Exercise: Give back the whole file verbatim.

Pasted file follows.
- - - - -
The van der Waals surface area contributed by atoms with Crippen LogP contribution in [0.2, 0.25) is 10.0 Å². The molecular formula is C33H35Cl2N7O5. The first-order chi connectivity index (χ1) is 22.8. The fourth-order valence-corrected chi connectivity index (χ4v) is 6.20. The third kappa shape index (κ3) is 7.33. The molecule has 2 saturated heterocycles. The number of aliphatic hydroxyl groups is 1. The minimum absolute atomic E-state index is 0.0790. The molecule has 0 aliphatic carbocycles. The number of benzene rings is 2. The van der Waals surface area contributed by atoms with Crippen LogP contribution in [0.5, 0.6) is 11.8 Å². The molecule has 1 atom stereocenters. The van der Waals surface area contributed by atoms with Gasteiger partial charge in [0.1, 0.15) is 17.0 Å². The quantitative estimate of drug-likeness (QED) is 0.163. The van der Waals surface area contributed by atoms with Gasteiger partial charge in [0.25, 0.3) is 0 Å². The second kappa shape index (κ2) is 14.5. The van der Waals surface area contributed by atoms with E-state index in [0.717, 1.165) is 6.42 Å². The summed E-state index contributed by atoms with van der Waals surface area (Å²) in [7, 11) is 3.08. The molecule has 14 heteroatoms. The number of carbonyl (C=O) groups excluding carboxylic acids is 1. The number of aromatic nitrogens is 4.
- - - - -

The van der Waals surface area contributed by atoms with Crippen LogP contribution in [0.2, 0.25) is 10.0 Å². The molecular formula is C33H35Cl2N7O5. The first-order chi connectivity index (χ1) is 22.8. The fourth-order valence-corrected chi connectivity index (χ4v) is 6.20. The third kappa shape index (κ3) is 7.33. The molecule has 2 saturated heterocycles. The number of aliphatic hydroxyl groups is 1. The minimum absolute atomic E-state index is 0.0790. The molecule has 0 aliphatic carbocycles. The number of benzene rings is 2. The van der Waals surface area contributed by atoms with Crippen LogP contribution in [0.5, 0.6) is 11.8 Å². The molecule has 1 atom stereocenters. The van der Waals surface area contributed by atoms with Gasteiger partial charge in [0.1, 0.15) is 17.0 Å². The quantitative estimate of drug-likeness (QED) is 0.163. The van der Waals surface area contributed by atoms with Gasteiger partial charge in [0.25, 0.3) is 0 Å². The second kappa shape index (κ2) is 14.5. The van der Waals surface area contributed by atoms with E-state index in [0.717, 1.165) is 6.42 Å². The summed E-state index contributed by atoms with van der Waals surface area (Å²) in [7, 11) is 3.08. The molecule has 14 heteroatoms. The number of carbonyl (C=O) groups excluding carboxylic acids is 1. The number of aromatic nitrogens is 4.